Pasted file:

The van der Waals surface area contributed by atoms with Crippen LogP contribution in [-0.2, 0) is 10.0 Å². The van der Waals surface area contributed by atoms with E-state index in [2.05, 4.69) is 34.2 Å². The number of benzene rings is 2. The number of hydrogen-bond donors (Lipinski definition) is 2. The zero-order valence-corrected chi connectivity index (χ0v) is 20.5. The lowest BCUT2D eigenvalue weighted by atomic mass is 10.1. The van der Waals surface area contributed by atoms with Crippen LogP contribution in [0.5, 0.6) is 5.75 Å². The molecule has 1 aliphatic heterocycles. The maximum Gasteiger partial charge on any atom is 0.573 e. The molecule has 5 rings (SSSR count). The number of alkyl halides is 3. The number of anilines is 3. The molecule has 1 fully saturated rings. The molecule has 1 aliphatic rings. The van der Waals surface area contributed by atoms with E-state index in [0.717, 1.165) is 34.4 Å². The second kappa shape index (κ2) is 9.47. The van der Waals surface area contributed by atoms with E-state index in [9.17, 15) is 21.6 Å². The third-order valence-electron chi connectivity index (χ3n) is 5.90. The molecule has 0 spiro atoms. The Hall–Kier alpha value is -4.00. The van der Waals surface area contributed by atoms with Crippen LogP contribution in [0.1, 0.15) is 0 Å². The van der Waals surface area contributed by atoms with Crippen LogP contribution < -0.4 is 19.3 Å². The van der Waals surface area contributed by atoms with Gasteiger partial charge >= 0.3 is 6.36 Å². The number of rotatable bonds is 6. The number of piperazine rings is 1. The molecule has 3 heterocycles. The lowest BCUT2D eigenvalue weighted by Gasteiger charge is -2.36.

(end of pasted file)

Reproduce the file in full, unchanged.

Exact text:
The van der Waals surface area contributed by atoms with Crippen LogP contribution in [-0.2, 0) is 10.0 Å². The van der Waals surface area contributed by atoms with E-state index in [2.05, 4.69) is 34.2 Å². The number of benzene rings is 2. The number of hydrogen-bond donors (Lipinski definition) is 2. The zero-order valence-corrected chi connectivity index (χ0v) is 20.5. The lowest BCUT2D eigenvalue weighted by atomic mass is 10.1. The van der Waals surface area contributed by atoms with Crippen LogP contribution in [0.5, 0.6) is 5.75 Å². The molecule has 1 aliphatic heterocycles. The maximum Gasteiger partial charge on any atom is 0.573 e. The molecule has 5 rings (SSSR count). The number of alkyl halides is 3. The number of anilines is 3. The molecule has 1 fully saturated rings. The molecule has 1 aliphatic rings. The van der Waals surface area contributed by atoms with E-state index in [0.717, 1.165) is 34.4 Å². The second kappa shape index (κ2) is 9.47. The van der Waals surface area contributed by atoms with E-state index in [9.17, 15) is 21.6 Å². The third-order valence-electron chi connectivity index (χ3n) is 5.90. The molecule has 0 spiro atoms. The Hall–Kier alpha value is -4.00. The van der Waals surface area contributed by atoms with Crippen LogP contribution in [0.1, 0.15) is 0 Å². The van der Waals surface area contributed by atoms with Crippen LogP contribution < -0.4 is 19.3 Å². The van der Waals surface area contributed by atoms with Gasteiger partial charge >= 0.3 is 6.36 Å². The number of rotatable bonds is 6. The number of piperazine rings is 1. The molecule has 3 heterocycles. The lowest BCUT2D eigenvalue weighted by Gasteiger charge is -2.36.